A young man pleaded guilty Monday to careless driving causing death stemming from a fatal collision that took the life of a cyclist in the summer of 2020.
Matthew White, 21, was convicted of the Highway Traffic Act offence when he appeared in a Sault Ste. Marie courtroom for the continuation of his trial, which began earlier this year.
Ontario Court Justice Romuald Kwolek heard cyclist Larry Roberts was southbound on Peoples Road, which was illuminated by lights, shortly before midnight on June 26, 2020.
The 48-year-old man was wearing dark clothing and had no helmet, Crown prosecutor Carl Lem, who is based in Ottawa, told the court via Zoom.
The accused was driving a white Toyota, and hit Roberts from behind.
He stopped a couple of hundred metres down the road
Roberts sustained catastrophic injuries, was transported to Sault Area Hospital and succumbed to them at 1:20 a.m. on June 27.
He died from multiple injuries, including acute injuries to his head, multiple fractures to legs and spine, a collapsed lung and blood loss.
Lem said this resolution of the matter was the subject of consideration, including consultation with the victim's family, and "was not taken lightly."
He called it realistic given the criminal case issues and the court's earlier ruling that police had breached White's Charter rights.
The Crown and defence jointly recommended that White receive a $5,000 fine and a 12-month driving suspension.
Bruce Willson said this falls within the usual range with these facts.
"My client had had his life on hold for the past couple years and is now going to move on to college," he told Kwolek.
White was 19 at the time of the incident and was just finishing high school.
When he imposed the sentence, Kwolek said it is appropriate under the Provincial Offences Act.
The judge noted White had spent a short time in custody when he was arrested and charged with Criminal Code offences in connection with the collision.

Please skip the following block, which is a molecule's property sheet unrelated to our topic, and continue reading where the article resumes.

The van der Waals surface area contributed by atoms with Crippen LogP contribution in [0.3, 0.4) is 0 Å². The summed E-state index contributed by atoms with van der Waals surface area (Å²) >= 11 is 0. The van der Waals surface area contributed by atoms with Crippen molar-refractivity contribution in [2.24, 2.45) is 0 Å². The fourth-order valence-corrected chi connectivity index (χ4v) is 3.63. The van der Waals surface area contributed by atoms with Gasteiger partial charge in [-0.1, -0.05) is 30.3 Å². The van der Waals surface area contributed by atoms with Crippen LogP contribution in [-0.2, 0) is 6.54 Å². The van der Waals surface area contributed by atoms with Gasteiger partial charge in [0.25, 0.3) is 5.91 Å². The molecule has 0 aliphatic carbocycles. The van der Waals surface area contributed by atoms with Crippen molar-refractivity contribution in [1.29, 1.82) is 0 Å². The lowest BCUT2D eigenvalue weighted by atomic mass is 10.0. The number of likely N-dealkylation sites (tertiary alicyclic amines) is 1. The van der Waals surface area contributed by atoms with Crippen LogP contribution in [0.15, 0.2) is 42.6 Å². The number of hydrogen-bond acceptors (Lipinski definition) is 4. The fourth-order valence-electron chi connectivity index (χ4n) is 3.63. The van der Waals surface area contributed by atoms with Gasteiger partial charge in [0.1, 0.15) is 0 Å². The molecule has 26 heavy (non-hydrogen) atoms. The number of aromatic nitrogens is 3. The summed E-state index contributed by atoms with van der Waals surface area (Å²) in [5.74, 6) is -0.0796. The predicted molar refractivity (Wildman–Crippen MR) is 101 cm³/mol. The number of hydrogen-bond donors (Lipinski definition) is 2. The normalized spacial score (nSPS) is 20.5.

As well, he has no prior record and there was no indication of any difficulties since then.
Kwolek gave him 24 months to pay the $5,000 fine and surcharges.
The end result will be a total of $6,255, assistant Crown attorney Matthew Caputo told the court.
At the request of the Crown, the Criminal Code counts were withdrawn.
Kwolek said this was a recognition that were some triable issues.
"Hopefully, you will never be back before the court again," he told the young man.
White was arrested for driving while impaired with a drug or alcohol causing death, and dangerous driving causing death following the collision.
Six months later, police announced he had been charged with impaired operation by a drug, as well as the dangerous driving count.
At trial, White pleaded not guilty to the charges.
During a voir dire hearing that took place on two days in March and four days in May of this year, Kwolek heard a number of Charter applications brought by the defence.
Willson and Anthony Orazietti sought, under four sections of the Charter of Rights and Freedoms, to have evidence excluded from the trial.
This evidence included blood samples, videos taken at the police station, and breath samples following the accused's arrest.
After hearing evidence from a number of city police offices, and Crown and defence arguments, Kwolek released his decision on June 22.
He found multiple instances of Charter breaches, which had "a significant impact" on White's protected rights.
Kwolek granted the defence application to exclude all incriminating evidence provided following White's arrests, including the breath and blood samples.